“But at least when I’m coaching my kids, I’m with my kids.”

Instructing and coaching his children made for a natural transition to working with youth on developing their basketball skills. Vander Velden and his family moved to Huntington from Fort Wayne a little over a year ago and he began offering basketball clinics last fall.

“It’ll evolve as it goes,” he says of the clinics. “But right now I’m focusing on getting kids in and just kind of working on the overall game, got to get a little bit of everything in.”

Sound ball-handling skills are a point of emphasis for Vander Velden.

“I tell kids all the time: When you get out on your school team, if you can dribble, you can control the game,” he notes. “You’re going to have the ball in your hand, because you can dribble … coaches aren’t going to let somebody bring the ball up the court if they can’t dribble.”

Defense is another area that Vander Velden stresses.

“If you can defend, there’s not a coach out there that’s not going to have a spot for you,” he states.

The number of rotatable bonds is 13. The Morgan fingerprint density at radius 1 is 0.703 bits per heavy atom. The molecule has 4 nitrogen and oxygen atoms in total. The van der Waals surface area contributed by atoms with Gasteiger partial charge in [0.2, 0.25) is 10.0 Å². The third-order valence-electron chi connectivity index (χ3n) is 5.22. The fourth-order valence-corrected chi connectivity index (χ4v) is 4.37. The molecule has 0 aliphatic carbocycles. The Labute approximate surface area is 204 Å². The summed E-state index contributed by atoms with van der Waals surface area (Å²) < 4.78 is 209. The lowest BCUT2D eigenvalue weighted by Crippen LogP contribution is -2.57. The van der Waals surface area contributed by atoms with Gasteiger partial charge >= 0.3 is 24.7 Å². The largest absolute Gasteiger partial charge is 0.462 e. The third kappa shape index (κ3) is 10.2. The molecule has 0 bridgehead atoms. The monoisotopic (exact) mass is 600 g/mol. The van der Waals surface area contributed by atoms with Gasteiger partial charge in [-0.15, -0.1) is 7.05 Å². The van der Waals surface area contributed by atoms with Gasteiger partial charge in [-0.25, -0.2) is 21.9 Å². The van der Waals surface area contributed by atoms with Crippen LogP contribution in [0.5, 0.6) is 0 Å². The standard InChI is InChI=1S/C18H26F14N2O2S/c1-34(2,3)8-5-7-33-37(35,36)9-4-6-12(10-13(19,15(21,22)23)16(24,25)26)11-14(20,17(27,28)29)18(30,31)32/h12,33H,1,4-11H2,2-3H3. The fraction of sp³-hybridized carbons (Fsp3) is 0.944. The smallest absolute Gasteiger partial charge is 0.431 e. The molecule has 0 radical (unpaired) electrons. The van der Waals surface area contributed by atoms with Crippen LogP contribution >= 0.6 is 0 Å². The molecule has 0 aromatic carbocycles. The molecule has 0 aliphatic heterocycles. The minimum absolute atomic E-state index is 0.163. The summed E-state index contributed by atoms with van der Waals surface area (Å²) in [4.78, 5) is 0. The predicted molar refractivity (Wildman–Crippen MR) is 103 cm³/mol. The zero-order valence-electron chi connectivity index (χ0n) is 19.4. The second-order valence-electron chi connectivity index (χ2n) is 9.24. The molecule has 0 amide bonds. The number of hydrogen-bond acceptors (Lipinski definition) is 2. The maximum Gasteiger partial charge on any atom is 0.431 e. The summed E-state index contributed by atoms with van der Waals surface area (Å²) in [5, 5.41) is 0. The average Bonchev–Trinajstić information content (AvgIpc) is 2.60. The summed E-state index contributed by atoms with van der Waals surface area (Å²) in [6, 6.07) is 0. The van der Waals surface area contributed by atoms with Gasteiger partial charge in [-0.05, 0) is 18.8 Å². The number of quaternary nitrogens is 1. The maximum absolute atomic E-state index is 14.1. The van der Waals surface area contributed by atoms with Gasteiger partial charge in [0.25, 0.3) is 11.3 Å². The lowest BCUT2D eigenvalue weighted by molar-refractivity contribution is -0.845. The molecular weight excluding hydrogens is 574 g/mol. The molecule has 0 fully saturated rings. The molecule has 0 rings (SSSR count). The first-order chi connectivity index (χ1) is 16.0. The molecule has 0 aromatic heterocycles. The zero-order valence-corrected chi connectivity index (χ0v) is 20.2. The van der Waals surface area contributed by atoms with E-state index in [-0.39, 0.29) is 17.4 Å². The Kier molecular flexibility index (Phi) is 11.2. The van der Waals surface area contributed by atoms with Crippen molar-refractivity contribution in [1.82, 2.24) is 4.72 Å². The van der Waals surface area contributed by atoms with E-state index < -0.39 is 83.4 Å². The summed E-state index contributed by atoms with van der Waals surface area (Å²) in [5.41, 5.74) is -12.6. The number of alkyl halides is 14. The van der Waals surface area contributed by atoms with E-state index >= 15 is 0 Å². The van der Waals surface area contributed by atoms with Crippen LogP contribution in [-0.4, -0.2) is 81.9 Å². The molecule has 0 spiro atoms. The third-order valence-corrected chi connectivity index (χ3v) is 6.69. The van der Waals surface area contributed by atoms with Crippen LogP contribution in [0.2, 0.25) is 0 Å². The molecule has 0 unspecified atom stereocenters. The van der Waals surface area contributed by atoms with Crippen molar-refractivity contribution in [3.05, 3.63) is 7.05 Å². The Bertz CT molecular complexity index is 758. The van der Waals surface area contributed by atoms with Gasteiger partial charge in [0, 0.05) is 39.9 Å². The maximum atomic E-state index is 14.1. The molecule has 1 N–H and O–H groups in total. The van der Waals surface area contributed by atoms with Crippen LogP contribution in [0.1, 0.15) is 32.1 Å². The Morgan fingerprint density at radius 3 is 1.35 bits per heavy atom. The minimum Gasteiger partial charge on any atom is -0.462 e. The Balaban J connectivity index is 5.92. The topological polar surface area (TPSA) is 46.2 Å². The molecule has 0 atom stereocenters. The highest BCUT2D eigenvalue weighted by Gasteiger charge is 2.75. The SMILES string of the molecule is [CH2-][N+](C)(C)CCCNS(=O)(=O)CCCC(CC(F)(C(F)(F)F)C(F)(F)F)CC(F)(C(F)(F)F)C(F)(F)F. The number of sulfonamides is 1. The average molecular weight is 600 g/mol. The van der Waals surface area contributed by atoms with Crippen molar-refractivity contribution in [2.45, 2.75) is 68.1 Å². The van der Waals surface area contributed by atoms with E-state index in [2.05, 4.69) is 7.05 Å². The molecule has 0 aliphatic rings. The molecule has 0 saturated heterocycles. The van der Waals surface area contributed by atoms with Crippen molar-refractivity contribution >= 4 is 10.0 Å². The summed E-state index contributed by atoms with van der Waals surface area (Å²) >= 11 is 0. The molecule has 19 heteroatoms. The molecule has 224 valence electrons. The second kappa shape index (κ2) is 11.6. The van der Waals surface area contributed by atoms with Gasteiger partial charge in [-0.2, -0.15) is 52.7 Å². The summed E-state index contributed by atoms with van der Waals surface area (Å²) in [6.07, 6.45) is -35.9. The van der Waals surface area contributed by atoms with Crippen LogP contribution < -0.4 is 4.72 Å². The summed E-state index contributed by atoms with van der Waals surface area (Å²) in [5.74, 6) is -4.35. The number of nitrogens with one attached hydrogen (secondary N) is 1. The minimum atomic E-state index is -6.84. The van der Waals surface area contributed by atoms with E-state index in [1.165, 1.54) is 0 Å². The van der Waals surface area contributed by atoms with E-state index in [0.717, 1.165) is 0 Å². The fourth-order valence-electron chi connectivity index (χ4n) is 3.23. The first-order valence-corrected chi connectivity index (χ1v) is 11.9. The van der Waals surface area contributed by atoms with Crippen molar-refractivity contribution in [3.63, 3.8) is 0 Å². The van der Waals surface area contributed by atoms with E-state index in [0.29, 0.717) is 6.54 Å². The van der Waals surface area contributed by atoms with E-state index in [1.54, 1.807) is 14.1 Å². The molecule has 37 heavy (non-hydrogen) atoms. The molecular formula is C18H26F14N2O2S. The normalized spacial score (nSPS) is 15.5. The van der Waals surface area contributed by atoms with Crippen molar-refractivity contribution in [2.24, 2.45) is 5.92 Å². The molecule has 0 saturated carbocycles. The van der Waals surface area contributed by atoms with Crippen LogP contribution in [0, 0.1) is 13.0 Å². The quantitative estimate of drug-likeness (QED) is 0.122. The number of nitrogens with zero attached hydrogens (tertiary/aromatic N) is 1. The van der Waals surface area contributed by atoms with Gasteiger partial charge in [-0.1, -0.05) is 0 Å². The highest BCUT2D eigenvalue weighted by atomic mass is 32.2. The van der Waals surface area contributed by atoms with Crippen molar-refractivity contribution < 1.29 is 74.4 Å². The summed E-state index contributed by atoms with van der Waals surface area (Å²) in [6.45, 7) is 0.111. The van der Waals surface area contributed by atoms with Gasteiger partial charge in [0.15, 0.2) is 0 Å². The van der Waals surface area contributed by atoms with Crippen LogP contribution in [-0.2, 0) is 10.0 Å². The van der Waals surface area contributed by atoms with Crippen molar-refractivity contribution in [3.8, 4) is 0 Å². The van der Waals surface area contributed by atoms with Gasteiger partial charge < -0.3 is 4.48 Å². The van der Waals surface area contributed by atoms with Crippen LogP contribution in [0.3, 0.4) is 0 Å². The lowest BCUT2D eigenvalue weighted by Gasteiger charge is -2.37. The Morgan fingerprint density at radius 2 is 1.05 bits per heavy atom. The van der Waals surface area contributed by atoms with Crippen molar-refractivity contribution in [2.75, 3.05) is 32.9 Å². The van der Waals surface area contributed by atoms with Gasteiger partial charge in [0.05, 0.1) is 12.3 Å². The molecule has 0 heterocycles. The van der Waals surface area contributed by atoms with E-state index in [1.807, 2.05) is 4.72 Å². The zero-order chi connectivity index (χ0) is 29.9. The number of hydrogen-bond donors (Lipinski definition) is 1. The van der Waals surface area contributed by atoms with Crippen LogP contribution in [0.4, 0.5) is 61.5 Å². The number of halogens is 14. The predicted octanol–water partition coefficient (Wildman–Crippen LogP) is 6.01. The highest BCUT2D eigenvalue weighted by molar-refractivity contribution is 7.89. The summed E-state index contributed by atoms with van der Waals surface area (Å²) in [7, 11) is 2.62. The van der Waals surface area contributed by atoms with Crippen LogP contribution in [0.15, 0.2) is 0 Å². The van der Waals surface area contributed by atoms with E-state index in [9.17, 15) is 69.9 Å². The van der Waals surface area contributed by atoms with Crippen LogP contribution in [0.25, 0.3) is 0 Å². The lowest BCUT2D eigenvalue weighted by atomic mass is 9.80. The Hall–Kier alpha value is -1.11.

Vander Velden’s latest clinics will take place Saturday, Feb. 7, and Saturday, Feb. 14, from 9 a.m. to 11 a.m. each day in the gym at Huntington Church of the Nazarene, located at 1555 Flaxmill Rd., Huntington. There is a small fee to attend each clinic and Vander Velden encourages attendees to bring their own basketballs for drills. Walk-ins are welcome. To register, or for more information, contact Vander Velden at or 705-3566.

In a way, Vander Velden has come full-circle, teaching basketball to kids who are around the same age he was when he first picked up a basketball.

He truly has spent the better part of his life gripping a basketball – but, really, you could argue that it’s been the other way around.